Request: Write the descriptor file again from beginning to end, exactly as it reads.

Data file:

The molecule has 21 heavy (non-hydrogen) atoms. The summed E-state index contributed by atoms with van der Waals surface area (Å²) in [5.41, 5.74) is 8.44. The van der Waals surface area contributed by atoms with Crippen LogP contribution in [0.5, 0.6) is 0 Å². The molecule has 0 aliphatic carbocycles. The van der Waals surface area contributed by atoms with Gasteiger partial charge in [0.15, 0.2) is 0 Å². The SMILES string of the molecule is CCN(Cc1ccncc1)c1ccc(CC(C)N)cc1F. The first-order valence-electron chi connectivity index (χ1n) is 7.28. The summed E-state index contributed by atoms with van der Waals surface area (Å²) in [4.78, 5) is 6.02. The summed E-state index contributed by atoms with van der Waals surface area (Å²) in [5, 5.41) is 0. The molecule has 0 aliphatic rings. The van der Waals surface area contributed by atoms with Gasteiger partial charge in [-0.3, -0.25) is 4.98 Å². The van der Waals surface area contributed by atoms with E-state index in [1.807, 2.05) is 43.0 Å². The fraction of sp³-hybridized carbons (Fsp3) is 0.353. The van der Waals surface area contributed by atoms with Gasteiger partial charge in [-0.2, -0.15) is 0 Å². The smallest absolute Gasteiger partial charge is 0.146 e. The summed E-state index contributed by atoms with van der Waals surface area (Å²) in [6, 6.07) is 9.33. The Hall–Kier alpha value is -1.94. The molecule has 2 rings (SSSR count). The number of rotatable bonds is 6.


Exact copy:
The molecule has 21 heavy (non-hydrogen) atoms. The summed E-state index contributed by atoms with van der Waals surface area (Å²) in [5.41, 5.74) is 8.44. The van der Waals surface area contributed by atoms with Crippen LogP contribution in [0.5, 0.6) is 0 Å². The molecule has 0 aliphatic carbocycles. The van der Waals surface area contributed by atoms with Gasteiger partial charge in [0.15, 0.2) is 0 Å². The SMILES string of the molecule is CCN(Cc1ccncc1)c1ccc(CC(C)N)cc1F. The first-order valence-electron chi connectivity index (χ1n) is 7.28. The summed E-state index contributed by atoms with van der Waals surface area (Å²) in [4.78, 5) is 6.02. The summed E-state index contributed by atoms with van der Waals surface area (Å²) in [5, 5.41) is 0. The molecule has 0 aliphatic rings. The van der Waals surface area contributed by atoms with Gasteiger partial charge in [-0.3, -0.25) is 4.98 Å². The van der Waals surface area contributed by atoms with E-state index in [1.807, 2.05) is 43.0 Å². The fraction of sp³-hybridized carbons (Fsp3) is 0.353. The van der Waals surface area contributed by atoms with Gasteiger partial charge in [-0.2, -0.15) is 0 Å². The smallest absolute Gasteiger partial charge is 0.146 e. The summed E-state index contributed by atoms with van der Waals surface area (Å²) in [6, 6.07) is 9.33. The Hall–Kier alpha value is -1.94. The molecule has 2 rings (SSSR count). The number of rotatable bonds is 6.